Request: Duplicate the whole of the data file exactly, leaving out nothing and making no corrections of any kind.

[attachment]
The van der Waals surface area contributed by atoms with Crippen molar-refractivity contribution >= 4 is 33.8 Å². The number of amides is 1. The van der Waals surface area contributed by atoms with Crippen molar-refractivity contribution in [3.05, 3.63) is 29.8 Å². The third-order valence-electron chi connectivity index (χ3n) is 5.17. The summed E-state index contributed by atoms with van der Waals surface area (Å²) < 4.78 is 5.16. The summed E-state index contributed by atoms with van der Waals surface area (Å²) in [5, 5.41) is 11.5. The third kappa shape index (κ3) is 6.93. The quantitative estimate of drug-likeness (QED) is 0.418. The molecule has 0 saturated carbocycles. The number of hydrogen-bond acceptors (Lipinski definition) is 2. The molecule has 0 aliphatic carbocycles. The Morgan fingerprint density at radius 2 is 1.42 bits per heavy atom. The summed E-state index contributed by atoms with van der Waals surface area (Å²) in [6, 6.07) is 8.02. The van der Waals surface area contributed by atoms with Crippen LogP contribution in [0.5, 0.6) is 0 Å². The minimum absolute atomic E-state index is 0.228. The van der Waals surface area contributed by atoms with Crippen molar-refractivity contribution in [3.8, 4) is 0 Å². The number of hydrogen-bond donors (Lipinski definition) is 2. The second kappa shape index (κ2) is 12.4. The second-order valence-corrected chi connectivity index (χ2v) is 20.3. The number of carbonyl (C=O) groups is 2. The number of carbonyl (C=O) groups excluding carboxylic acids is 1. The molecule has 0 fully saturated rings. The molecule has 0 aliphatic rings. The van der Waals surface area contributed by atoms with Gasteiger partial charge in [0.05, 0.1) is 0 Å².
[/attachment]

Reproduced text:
The van der Waals surface area contributed by atoms with Crippen molar-refractivity contribution >= 4 is 33.8 Å². The number of amides is 1. The van der Waals surface area contributed by atoms with Crippen molar-refractivity contribution in [3.05, 3.63) is 29.8 Å². The third-order valence-electron chi connectivity index (χ3n) is 5.17. The summed E-state index contributed by atoms with van der Waals surface area (Å²) < 4.78 is 5.16. The summed E-state index contributed by atoms with van der Waals surface area (Å²) in [5, 5.41) is 11.5. The third kappa shape index (κ3) is 6.93. The quantitative estimate of drug-likeness (QED) is 0.418. The molecule has 0 saturated carbocycles. The number of hydrogen-bond acceptors (Lipinski definition) is 2. The molecule has 0 aliphatic carbocycles. The Morgan fingerprint density at radius 2 is 1.42 bits per heavy atom. The summed E-state index contributed by atoms with van der Waals surface area (Å²) in [6, 6.07) is 8.02. The van der Waals surface area contributed by atoms with Crippen LogP contribution in [0.5, 0.6) is 0 Å². The minimum absolute atomic E-state index is 0.228. The van der Waals surface area contributed by atoms with Crippen molar-refractivity contribution in [3.8, 4) is 0 Å². The number of hydrogen-bond donors (Lipinski definition) is 2. The second kappa shape index (κ2) is 12.4. The second-order valence-corrected chi connectivity index (χ2v) is 20.3. The number of carbonyl (C=O) groups is 2. The number of carbonyl (C=O) groups excluding carboxylic acids is 1. The molecule has 0 fully saturated rings. The molecule has 0 aliphatic rings. The van der Waals surface area contributed by atoms with Gasteiger partial charge in [0.05, 0.1) is 0 Å².